knew tust the oincers were gcuiug m
wireless from British cruisers. On the
lst two nights before passing into the
Virginia capes, the order to the crew
was: 'Everybody to tlie guns; nolxidy
to sleep.' On the last ni:ht, two of the
Untie cruder, were ,t t,l( nv v.rd.
"cart Kiehne said Pat several of the!.d l-en ordered to patrol the harbor
lapr. Inline , : t ,,,w of neii-
. ... ..!... ,.f
days ago if be knew where they were
gmnjr t land.
"I told them 1 knew they were p.mif
to Newport News, where they emld find
a goxl shipyard." said Kiehne.
l..... ..to.1 . l.kl I ennfciil-
llien in. j " -
cred the bet eou!e to follow to -!- - turn i- rroan iem. . t -c. ...
detention. I told th. m to hang to ttiep-.n port, into war.hir and m-h them
t ri,.l.t on and I hen to strike
doe westerly 'to th' coast. This .
.ABitlv hst they did."
Two of (apt. Kick-ties crew refiis.d to
'accent pavmeiit jesieraay, oecause ci
j (tension. i-d on statutory law. that
itW w its intitl-d f at-s i.nlv until
I.Ian L'. the dv the rs e was tnis..
Ml.er mimlsTs cf the ,-r. w a..-pted pay
d l.erman g-neytifwl l" "ld 1
a v t tieiii for
I 4.1 dava sU-srd the rsel-i.
MA7IV ATTENDED FCSERAL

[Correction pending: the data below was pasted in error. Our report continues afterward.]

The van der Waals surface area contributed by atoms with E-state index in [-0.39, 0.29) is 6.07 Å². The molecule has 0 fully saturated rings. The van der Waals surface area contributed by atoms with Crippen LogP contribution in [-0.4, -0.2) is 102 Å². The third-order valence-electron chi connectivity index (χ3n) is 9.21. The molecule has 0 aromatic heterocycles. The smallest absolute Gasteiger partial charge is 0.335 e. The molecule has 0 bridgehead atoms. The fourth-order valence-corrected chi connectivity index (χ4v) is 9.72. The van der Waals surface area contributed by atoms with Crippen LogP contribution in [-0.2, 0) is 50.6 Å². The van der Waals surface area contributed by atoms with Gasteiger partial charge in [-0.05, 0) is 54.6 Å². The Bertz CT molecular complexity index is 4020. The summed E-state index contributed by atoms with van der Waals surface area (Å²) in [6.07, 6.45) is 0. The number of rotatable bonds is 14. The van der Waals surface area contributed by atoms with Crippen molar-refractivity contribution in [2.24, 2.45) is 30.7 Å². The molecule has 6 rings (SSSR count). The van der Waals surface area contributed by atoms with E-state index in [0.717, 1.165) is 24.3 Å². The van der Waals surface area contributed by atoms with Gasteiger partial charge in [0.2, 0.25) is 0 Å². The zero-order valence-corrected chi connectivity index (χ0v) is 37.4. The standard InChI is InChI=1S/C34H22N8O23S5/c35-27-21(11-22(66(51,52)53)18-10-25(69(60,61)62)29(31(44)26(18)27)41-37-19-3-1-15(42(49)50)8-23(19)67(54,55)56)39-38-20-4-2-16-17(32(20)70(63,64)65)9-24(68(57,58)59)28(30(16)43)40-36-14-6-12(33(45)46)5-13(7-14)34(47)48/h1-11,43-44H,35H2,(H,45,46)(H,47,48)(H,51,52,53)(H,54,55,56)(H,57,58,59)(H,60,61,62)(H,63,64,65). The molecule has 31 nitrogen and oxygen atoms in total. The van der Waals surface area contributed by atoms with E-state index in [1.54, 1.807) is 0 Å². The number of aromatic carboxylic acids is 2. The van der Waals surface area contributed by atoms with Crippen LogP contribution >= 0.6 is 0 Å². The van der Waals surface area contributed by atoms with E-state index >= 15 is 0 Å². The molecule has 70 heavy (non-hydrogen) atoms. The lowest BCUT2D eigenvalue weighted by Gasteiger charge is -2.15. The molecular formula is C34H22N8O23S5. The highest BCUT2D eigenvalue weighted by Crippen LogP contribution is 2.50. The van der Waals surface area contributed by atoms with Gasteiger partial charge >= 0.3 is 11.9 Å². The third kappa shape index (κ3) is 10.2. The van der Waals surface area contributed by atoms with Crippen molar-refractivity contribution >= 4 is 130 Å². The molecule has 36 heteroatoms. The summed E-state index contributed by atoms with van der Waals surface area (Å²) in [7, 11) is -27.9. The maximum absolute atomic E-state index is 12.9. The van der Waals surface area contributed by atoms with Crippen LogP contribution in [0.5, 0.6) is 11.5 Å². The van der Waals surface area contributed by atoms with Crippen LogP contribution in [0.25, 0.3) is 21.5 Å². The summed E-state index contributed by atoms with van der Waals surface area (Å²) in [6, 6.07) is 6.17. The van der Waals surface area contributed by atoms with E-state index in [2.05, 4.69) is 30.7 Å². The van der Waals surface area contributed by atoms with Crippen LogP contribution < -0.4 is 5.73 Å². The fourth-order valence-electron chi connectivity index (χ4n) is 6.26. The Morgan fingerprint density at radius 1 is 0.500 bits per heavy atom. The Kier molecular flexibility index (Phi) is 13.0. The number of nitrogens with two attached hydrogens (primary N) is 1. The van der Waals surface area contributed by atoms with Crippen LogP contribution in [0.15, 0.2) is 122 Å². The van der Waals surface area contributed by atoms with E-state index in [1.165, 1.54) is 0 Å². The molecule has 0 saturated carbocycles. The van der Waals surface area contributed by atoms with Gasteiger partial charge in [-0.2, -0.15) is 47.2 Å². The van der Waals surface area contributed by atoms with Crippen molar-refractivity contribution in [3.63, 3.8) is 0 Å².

r W. !. fv.,,,...-
"1., f,, w
:' - J;;i , . V. sot.rt,-. . II.
V,.,l. . ti"!1 l ' - . '
.-rt J. F S"wrt - sif H 11
ji!-et. I-'irs! itt t ,'.sr
Its t'tt.
,'.r v . Mit . r. s-'".."-t.; sto'
s.i .
t-r t ,
f l t .l,.1.tea. . II.
! ,. tt -. . ll" I"'.'!!- l,'ii'
I, tri I .--t ' " ' '
- -if.
a
FIFE AI S3 AtlLIFCH.
rf ''.:"' '-''"r4 T
Rrr .'Tf.
1
PEACEMAKER SUFFERED.
Had Jugular Vein Almost Severed io
Protecting Woman.
Athol, Mass., March 13. With only a
small chance for recovery, Frederick W.
llniry lies at his homo in South Athol
suffering from stab wounds and Harry
E. Morgan is under arrest charged with
ussuult on Prury and also on his wife,
Anna A. Morgan, at the Morgan home
late yesterday afternoon.
According o the story told by Mr.
Drury and Mrs. Morgan, her husband
returned from New Hampshire yesterday
and got into an argument with his wife,
tearing her clothes, pulling her hair and